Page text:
Learn how to sync files and data through a shared iCloud drive folder using the latest version of Swift programming language.

TL;DR: download the final source for the iCloud drive Swift tutorial

iCloud drive project setup tutorial

Let's start by creating a new project for iOS. You can select the single view application template, don't worry too much about document based apps, because in this tutorial we're not going to touch the UIDocument class at all. 🤷‍♂️

iCloud capabilities

The first step is to enable iCloud capabilities, which will generate a new entitlements file for you. Also you'll have to enable the iCloud application service for the app id on the Apple developer portal. You should also assing the iCloud container that's going to be used to store data. Just a few clicks, but you have to do this manually. 💩

iCloud application service

So I believe that now you have a proper iOS app identifier with iCloud capabilities and application services enabled. One last step is ahead, you have to add these few lines to your Info.plist file in order to define the iCloud drive container (folder name) that you're going to use. Note that you can have multiple containers for one app.

Finally we're ready to move forward with some actial coding. 💻

Files inside iCloud drive containers

Working with iCloud files using Swift is relatively easy. Basically you just have to get the base url of your iCloud drive container, and you can do whatever you want. 🤔
However I'll show you some best practices & tricks.

First you have to check if your container folder already exists, if not you should create it by hand using the FileManager class. I've also made a "shortcut" variable for the container base url, so I don't have to write all those long words again. 😅

Working with paths inside the iCloud drive container is simple, you can append path components to the base url and use that exact location url as you want.

Picking existing files is also quite straightforward. You can use the built-in document picker class from UIKit. There are only two catches here. 🤦‍♂️

First one is that you need to provide the type of the documents that you'd like to access. Have you ever heard about UTI's? No? Maybe yes...? The thing is that you have to find the proper uniform type identifier for every file type, instead of providing an extension or mime-type or something commonly used thing. Smart one, huh? 🧠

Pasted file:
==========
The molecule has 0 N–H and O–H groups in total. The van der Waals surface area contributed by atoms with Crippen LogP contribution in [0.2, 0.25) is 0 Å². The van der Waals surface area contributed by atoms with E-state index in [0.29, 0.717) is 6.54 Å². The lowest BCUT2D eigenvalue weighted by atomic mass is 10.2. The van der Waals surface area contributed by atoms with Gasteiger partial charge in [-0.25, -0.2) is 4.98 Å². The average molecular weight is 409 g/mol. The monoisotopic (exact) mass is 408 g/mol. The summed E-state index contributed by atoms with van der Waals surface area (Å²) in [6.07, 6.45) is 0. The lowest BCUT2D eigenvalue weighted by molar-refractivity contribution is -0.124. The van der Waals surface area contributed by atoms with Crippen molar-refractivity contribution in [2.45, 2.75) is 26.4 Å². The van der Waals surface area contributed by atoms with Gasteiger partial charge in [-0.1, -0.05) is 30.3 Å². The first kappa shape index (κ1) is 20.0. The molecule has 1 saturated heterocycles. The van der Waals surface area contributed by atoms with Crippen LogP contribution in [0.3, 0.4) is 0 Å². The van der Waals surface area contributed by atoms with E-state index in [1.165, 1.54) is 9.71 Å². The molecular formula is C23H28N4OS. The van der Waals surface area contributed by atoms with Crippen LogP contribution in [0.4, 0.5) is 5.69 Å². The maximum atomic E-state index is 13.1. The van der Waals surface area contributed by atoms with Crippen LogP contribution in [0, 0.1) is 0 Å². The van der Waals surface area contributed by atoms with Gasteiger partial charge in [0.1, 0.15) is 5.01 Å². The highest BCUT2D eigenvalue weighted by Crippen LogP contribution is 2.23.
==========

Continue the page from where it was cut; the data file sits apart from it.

The second catch is that you have to "unlock" the picked file before you start reading it. That can be achieved by calling the startAccessingSecurityScopedResource method. Since Thanos told us that all thing should be perfectly balanced, please don't forget to call the stopAccessingSecurityScopedResource method, or you'll be evaporated. 🧤💧

Everything else works as you'd expect. You can save files directly into the container through file apis or by using the UIDocumentPickerViewController instance. Here are some of the most common api calls, that you can use to manipulate files.

You can read and write any kind of string, data. By using the FileManager you can copy, move, delete items or change file attributes. All your documents stored inside iCloud drive will be magically available on every device. Obviously you have to be logged in with your iCloud account, and have enough free storage. 💰


If you alter something in your settings you might want to increment your build number as well in order to notify the operating system about the changes. 💡

On the mac all the iCloud drive files / containers are located under the user's Library folder inside the Mobile Documents directory. You can simply use the Terminal or Finder to go there and list all the files. Pro tip: look for hidden ones as well! 😉

You can also monitor the activity of the CloudDocs daemon, by using this command:

The output will tell you what's actually happening during the sync.


I encourage you to check the manual entry for the brctl command, because there are a few more flags that can make troubleshooting more easy. 🤐

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This article was heavily inspired by Marcin Krzyzanowski's really old blog post:

Cheers! 🍻